WannaCry hits Honda | This week in cybersecurity
A huge trove of voter data, including personal information and voter profiling data on what's thought to be every registered U.S. voter dating back more than a decade, has been found on an exposed and unsecured Amazon server, ZDNet has learned. It is the biggest leak of its kind, dwarfing both the Mexican and Filipino electoral information leak. Read more.
According to The New York Times, Mexico’s most prominent human rights lawyers, journalists and anti-corruption activists have been targeted by advanced spyware sold to the Mexican government on the condition that it be used only to investigate criminals and terrorists. Read more.
The number of new malware samples in the wild this year targeting connected internet-of-things (IoT) devices has already more than doubled last year’s total, reports ThreatPost. Read more.
According to The Next Web, in a nightmare scenario, South Korean web hosting firm Nayana announced that last week it had suffered a massive breach affecting more than 150 of its servers. But perhaps more troubling was the fact the attackers had managed to take control of an immense amount of user data. Read more.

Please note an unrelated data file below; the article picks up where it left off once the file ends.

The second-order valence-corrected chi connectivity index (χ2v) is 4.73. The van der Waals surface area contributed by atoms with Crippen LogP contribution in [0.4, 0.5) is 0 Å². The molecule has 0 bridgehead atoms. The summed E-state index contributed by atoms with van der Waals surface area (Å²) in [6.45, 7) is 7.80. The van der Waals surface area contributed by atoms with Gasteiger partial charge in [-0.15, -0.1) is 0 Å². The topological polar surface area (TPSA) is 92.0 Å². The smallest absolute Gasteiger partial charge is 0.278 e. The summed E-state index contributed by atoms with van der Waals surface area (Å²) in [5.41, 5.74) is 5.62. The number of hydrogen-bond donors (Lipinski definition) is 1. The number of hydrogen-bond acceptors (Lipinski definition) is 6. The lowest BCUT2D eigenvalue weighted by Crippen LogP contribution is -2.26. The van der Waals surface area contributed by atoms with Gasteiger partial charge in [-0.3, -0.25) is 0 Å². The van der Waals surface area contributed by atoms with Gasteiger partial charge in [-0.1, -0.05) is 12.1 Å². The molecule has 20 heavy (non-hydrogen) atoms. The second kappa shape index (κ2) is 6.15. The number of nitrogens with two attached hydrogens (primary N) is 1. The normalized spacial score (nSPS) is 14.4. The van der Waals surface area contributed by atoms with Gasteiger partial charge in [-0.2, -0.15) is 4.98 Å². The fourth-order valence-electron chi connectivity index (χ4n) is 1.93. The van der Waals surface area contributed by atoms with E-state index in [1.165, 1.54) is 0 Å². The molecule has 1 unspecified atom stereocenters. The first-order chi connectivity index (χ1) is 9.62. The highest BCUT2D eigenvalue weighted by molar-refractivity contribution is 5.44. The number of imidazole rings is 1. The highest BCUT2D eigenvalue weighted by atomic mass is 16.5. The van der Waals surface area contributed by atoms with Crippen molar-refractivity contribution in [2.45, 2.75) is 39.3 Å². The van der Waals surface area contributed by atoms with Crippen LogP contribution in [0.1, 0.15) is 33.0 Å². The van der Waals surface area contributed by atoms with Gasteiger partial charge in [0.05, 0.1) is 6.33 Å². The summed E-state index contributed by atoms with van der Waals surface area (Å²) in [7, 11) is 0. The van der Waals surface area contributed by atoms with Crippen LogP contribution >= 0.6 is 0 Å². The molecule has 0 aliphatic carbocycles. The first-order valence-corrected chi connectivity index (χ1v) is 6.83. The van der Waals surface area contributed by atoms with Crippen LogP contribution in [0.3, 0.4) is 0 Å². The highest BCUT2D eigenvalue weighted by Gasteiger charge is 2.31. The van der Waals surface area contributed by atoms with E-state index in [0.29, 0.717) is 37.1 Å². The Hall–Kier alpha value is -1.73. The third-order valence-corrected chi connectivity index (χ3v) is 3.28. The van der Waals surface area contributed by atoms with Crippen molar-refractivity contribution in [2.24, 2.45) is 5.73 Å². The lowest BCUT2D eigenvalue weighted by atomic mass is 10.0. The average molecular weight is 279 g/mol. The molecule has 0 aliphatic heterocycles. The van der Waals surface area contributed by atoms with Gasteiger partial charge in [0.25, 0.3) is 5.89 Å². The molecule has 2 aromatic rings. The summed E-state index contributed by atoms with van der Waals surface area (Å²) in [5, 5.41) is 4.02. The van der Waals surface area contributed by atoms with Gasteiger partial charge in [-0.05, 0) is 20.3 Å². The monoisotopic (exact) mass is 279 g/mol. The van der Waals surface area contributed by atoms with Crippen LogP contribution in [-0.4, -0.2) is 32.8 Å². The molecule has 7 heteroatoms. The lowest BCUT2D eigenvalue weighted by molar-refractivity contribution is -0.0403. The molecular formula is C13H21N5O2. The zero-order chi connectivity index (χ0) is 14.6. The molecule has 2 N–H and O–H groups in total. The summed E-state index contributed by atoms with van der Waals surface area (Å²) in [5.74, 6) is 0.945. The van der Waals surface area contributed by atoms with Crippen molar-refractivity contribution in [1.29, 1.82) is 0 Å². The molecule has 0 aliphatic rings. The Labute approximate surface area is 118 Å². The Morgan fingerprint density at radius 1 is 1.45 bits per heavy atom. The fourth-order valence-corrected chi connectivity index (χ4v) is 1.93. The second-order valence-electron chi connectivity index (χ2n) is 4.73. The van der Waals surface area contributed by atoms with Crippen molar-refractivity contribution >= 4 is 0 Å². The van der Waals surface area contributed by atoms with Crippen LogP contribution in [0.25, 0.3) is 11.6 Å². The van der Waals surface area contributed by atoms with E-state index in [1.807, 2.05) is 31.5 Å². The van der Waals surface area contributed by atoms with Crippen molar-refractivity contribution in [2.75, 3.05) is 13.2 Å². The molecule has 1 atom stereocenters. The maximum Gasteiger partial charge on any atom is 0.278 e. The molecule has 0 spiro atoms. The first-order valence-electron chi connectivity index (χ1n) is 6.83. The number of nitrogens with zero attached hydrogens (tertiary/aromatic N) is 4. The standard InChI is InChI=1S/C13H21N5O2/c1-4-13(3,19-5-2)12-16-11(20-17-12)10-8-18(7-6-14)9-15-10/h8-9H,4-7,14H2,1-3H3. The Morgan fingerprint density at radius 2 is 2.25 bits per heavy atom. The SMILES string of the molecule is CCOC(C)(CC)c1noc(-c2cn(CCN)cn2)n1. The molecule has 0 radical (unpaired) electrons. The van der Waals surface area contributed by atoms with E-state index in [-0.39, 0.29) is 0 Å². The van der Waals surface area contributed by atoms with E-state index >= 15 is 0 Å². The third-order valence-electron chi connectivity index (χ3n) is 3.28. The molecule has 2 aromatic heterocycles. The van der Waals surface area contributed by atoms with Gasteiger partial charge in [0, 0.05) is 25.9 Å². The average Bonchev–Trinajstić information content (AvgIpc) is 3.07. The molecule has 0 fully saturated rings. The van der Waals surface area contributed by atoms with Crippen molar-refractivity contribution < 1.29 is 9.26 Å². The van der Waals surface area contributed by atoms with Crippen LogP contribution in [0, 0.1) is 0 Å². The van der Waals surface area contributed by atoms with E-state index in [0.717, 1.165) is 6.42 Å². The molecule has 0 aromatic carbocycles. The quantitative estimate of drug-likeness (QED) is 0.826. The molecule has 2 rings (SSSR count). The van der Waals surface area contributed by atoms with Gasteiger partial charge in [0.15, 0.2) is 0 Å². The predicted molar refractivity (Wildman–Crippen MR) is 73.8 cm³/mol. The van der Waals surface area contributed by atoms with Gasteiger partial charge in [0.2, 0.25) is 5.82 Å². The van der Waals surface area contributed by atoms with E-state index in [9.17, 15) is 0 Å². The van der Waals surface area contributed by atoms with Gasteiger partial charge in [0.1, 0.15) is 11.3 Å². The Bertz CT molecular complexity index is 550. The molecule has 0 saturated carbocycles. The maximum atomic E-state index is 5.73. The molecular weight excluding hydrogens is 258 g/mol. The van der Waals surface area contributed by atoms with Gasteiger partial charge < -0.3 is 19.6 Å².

Reuters reports, Honda Motor Co said on Wednesday it halted production at a domestic vehicle plant for a day this week after finding the WannaCry ransomware that struck globally last month in its computer network. Read more.
TechCrunch published a piece on the incident stating, Microsoft’s recently updated communications app Skype has been suffering connectivity issues which began on Monday, June 19th, and are continuing today. Read more.
According to ZDNet, a widespread malvertising campaign was probably behind a ransomware attack, which affected U.K. universities and others, and it's capable of infecting users who simply visited a site compromised with the malware. Read more.